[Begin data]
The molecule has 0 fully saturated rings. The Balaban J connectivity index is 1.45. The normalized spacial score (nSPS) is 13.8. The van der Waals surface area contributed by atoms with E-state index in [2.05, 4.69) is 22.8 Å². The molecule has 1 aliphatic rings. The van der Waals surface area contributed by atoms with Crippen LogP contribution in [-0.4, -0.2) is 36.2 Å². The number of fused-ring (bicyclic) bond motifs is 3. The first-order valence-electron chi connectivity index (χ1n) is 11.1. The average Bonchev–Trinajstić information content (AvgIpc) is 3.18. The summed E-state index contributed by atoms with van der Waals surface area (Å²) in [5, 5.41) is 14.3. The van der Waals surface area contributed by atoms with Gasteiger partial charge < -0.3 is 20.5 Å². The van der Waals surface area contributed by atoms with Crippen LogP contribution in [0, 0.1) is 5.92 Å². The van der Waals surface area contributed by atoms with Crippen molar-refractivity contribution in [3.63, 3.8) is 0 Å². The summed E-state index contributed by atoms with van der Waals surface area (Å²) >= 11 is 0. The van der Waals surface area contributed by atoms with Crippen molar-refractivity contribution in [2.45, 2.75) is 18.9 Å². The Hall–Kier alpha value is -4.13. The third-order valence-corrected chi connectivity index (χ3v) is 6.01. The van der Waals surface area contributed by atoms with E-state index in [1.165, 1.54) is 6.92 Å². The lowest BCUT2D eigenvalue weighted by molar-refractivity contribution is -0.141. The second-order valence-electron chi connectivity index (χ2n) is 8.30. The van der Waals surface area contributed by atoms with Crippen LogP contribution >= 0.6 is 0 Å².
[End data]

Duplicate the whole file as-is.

The molecule has 0 fully saturated rings. The Balaban J connectivity index is 1.45. The normalized spacial score (nSPS) is 13.8. The van der Waals surface area contributed by atoms with E-state index in [2.05, 4.69) is 22.8 Å². The molecule has 1 aliphatic rings. The van der Waals surface area contributed by atoms with Crippen LogP contribution in [-0.4, -0.2) is 36.2 Å². The number of fused-ring (bicyclic) bond motifs is 3. The first-order valence-electron chi connectivity index (χ1n) is 11.1. The average Bonchev–Trinajstić information content (AvgIpc) is 3.18. The summed E-state index contributed by atoms with van der Waals surface area (Å²) in [5, 5.41) is 14.3. The van der Waals surface area contributed by atoms with Gasteiger partial charge < -0.3 is 20.5 Å². The van der Waals surface area contributed by atoms with Crippen LogP contribution in [0, 0.1) is 5.92 Å². The van der Waals surface area contributed by atoms with Crippen molar-refractivity contribution in [3.63, 3.8) is 0 Å². The summed E-state index contributed by atoms with van der Waals surface area (Å²) >= 11 is 0. The van der Waals surface area contributed by atoms with Crippen molar-refractivity contribution in [2.45, 2.75) is 18.9 Å². The Hall–Kier alpha value is -4.13. The third-order valence-corrected chi connectivity index (χ3v) is 6.01. The van der Waals surface area contributed by atoms with E-state index in [1.165, 1.54) is 6.92 Å². The lowest BCUT2D eigenvalue weighted by molar-refractivity contribution is -0.141. The second-order valence-electron chi connectivity index (χ2n) is 8.30. The van der Waals surface area contributed by atoms with Crippen LogP contribution >= 0.6 is 0 Å².